weekends when the president is there, who is he meeting with and is there any attempts to have foreign influence or anything like that. we don't get visitors logs when he goes down there. and we only know who is there if we happen to glance at something on social media or the white house lets us know and that is usually if the president wants us to know. so it is only in cases like this where we discover something like this and, again, could pose even more legal and ethical questions for this white house that is already under siege with so many investigations that we've been talking about this entire segment. >> great. natasha bertrand, katie benner and jordan stick around and i'll talk to you later in the show. coming up. saying he will not belittle other democrats this time around, what bernie sanders is doing differently from the 2016 presidential run to avoid mistakes. plus, why not? a look at the abrupt resignation of a former fox news executive turned white house communications director. turned white house communications director.
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you'll hear this a lot. who is in and who is out. the democratic field for the 2020 presidential race is coming into focus as every day moves on. officially out for you, hillary clinton. mike bloomberg and eric holder and sherrod brown. who is in? john hickenlooper now joining 11 other major candidates. a lot of them in austin this weekend for south by southwest. noticeably absent, former vice president joe biden but according to the "new york
times" he's building a team. democratic chairman tom perez announcing no democrat will appear on fox news for a primary debate this election cycle. let's go to nbc news shaquille brewster in des moines, iowa, following the campaign with a storm to boot. shaq, what are you seeing. >> reporter: hi there. richard, you talk about who is in and who is out and we know bernie sanders is a 2020 candidate but since he's jumped into the race he's flexing the political muscles so to speak. he had big rallies in new york, 12,000 people and here in iowa he completed the first swing through the state as an official candidate. so he's trying to show he has energy around him and he has a lot of support. i spoke to one of his supporters this time around, her name is sarah craig. listen to what is he said about what she likes about what she's seeing about this candidate bernie sanders. >> loved bernie sanders back in 2016 and the momentum he's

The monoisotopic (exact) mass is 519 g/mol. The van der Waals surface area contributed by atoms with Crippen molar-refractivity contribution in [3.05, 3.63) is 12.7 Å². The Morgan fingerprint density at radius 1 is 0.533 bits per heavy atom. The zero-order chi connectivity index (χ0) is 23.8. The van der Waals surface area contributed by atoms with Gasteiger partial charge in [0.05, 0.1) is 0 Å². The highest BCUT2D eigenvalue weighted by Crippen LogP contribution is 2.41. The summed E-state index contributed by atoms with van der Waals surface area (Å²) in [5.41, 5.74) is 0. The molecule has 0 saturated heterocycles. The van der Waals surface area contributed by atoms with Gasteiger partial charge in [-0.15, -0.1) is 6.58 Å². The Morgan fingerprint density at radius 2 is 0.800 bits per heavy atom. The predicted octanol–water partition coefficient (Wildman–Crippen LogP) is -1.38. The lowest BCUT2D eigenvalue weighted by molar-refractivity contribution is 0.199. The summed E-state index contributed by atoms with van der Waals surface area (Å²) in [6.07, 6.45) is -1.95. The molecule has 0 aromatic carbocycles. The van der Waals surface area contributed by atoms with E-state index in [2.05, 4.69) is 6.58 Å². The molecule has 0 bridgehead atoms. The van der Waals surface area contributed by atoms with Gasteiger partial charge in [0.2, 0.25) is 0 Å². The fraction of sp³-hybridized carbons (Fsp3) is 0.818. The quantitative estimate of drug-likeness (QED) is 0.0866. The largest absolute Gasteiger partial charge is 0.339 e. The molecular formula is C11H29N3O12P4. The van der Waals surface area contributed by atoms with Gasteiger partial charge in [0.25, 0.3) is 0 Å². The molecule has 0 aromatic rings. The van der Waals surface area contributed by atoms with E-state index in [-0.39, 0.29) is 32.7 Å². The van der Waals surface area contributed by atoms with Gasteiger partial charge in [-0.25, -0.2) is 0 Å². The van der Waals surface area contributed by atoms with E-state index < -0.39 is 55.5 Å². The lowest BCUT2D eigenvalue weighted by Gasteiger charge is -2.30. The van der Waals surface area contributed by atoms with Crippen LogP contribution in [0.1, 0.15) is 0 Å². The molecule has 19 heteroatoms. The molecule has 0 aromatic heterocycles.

getting, i'm so happy that this is happening. this is our revolution and i'm excited about it. >> reporter: what does he have to do differently around this time to win the caucus. >> he's getting out and talking to people. it is that grassroots campaign and he's doing it. >> reporter: now one thing different from sanders here in iowa is he's making that direct appeal to rural voters and said vermont is a rural state just like here in iowa, so he's tieing his economic message and his economic message of breaking down the big conglomerates and focusing on family farmers and the champion of the working man and channeling that here in iowa. he picked up 7,000 volunteers here in iowa and then heads to new hampshire and then later this week in south carolina. a state that kind of stopped his momentum so trying to get a early start there and put his feet on the ground and talk to people there. richard. >> a lost folks watching bernie
sanders. shaq, thank you so much. shaq brewster on the road for us with the bernie sanders campaign. thank you, sir. let's turn to our panel. susan del percio and republican strategist, basil smikle from the new york state democratic party. we have 20, 30, different potentials we can talk about today. i do want to start with this. what did you like this week, of all of them, and what they may have done on the road or said this week? >> i don't necessarily like it, but listening to former governor hickenlooper this friday on morning joe was very shocking. >> you were there? >> i was there. >> and i do have that because our team -- they are a crack team and will play what happened since you bring that to our attention. hickenlooper. >> are you concerned about some factions of your party embracing socialism? >> i think there is -- the democratic party is a big camp and that is one of the things i've loved about the democratic party, they're all kinds of ideas. >> well would you call